Bio Imaging with Quantum Dots

Differently luminescent nanocrystals for in vitro cell imaging
Semiconductor quantum dots (QDs) are among the most promising emerging fluorescent labels for cellular imaging. The stunning colors emitted by semiconductor QDs have attracted researchers to unconventional bioimaging over the conventional organic dyes. Quantum dots are interesting fluorescence probes for all types of labeling studies owing to their reduced tendency to photobleach. The optical properties of semiconductor quantum dots, particularly the wavelength of their fluorescence, depend strongly on their size. In short one can say a spectrum of colors can be emitted from a single material simply by changing the dot size. Fluorescent quantum dots (QDs) can be used for long-term and multicolor imaging of cellular and molecular interactions. For labeling specific cellular proteins, QDs must be conjugated to biomolecules that provide binding specificity without any damage to the properties of the molecules. Bioconjugation approaches vary with the surface properties of the hydrophilic QD used. In addition, NIR-emitting QDs can be used to avoid interference from the autofluorescence, since cell, hemoglobin and water have lower absorption coefficient and scattering effects in the NIR region (650 – 900 nm).

Our research team focuses on synthesis of diverse quantum dots of toxic free origin for deep tissue imaging applications. We have synthesized visible and NIR luminescent probes for application as in vivo diagnostic probes. In addition, multifunctional properties of such materials as drug delivery vehicle or/and as photothermal ablators are elaborately studied. We are also equally interested in bioconjugation/surface functionalization approaches for utilizing these probes for high selective and specific diagnostic behavior. In addition, we are also into synthesizing second NIR-window luminescent QD probes for imaging applications.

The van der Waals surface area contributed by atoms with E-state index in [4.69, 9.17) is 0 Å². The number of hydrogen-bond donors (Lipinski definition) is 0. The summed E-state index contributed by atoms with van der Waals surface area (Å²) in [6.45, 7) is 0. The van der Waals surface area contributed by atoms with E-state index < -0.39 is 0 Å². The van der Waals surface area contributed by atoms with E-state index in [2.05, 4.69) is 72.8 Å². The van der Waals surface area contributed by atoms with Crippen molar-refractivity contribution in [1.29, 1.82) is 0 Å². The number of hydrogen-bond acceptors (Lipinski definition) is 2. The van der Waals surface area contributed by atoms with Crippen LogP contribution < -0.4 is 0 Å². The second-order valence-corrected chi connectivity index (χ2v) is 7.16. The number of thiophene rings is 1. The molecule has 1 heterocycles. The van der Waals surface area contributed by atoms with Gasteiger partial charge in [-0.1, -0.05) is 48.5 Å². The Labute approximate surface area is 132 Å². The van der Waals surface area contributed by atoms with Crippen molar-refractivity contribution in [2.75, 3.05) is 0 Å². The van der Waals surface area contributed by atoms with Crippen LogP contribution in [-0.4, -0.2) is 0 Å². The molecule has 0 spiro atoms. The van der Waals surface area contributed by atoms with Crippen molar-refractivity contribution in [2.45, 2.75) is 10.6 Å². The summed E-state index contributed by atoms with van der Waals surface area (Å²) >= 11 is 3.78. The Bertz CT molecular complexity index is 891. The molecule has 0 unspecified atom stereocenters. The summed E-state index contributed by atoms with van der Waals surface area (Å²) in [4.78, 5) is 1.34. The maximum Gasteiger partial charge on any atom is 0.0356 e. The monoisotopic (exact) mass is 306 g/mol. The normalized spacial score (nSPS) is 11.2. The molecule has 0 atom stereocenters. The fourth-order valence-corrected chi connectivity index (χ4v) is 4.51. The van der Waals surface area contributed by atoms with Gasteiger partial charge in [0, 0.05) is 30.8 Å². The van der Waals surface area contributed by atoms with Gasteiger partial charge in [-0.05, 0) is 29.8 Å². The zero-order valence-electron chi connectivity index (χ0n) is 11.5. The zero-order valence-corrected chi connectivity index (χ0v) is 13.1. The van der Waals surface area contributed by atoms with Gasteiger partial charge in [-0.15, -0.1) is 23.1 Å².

Selected publications

  1. Synthesis of CuAlS2 nanocrystals and its application in bio imaging. Aby Cheruvathoor Poulose, S. Veeranarayanan, Y. Nagaoka, Y. Yoshida, T. Maekawa, D. S. Kumar. Materials Express, 2012, 2:94-104.

  2. PEG Coated Biocompatible Cadmium Chalcogenide Quantum Dots for Targeted Imaging of Cancer Cells. Aby Cheruvathoor Poulose, S. Veeranarayanan, Y. Yoshida, T. Maekawa, D. S. Kumar. Journal of Fluorescence, 2012, 22:931-944.

  3. Uptake of FITC labeled silica nanoparticles and quantum dots by rice seedlings: Effects on seed germination and their potential as bio labels for plants. R. Nair, Aby Cheruvathoor Poulose, Y. Nagaoka, Y. Yoshida, T. Maekawa, D. S. Kumar. Journal of Fluorescence, 2011, 22:537.

  4. Synthesis and application of luminescent single CdS quantum dot encapsulated silica nanoparticles directed for precision optical bioimaging. S. Veeranarayanan, Aby Cheruvathoor Poulose, M. S. Mohamed, Y. Nagaoka, S. Iwai, Y. Nakagame, S. Kashiwada, Y. Yoshida, T. Maekawa, D. S. Kumar. International Journal of Nanomedicine. 2012, 7:3769

  5. . Biocompatible fluorescent jelly quantum dots for bioimaging, Aswathy R. G., B. Sivakumar, D. Brahatheeswaran, R. Ukai, Y. Yoshida, T. Maekawa, D.Sakthi Kumar, Materials Express 2011, 1: 291-298

  6. Near-infrared quantum dots for deep tissue imaging, R. G. Aswathy, Y. Yoshida, T. Maekawa, D. Sakthi Kumar, Analytical and Bioanalytical Chemistry, 397,(4) (2010) 1417-1435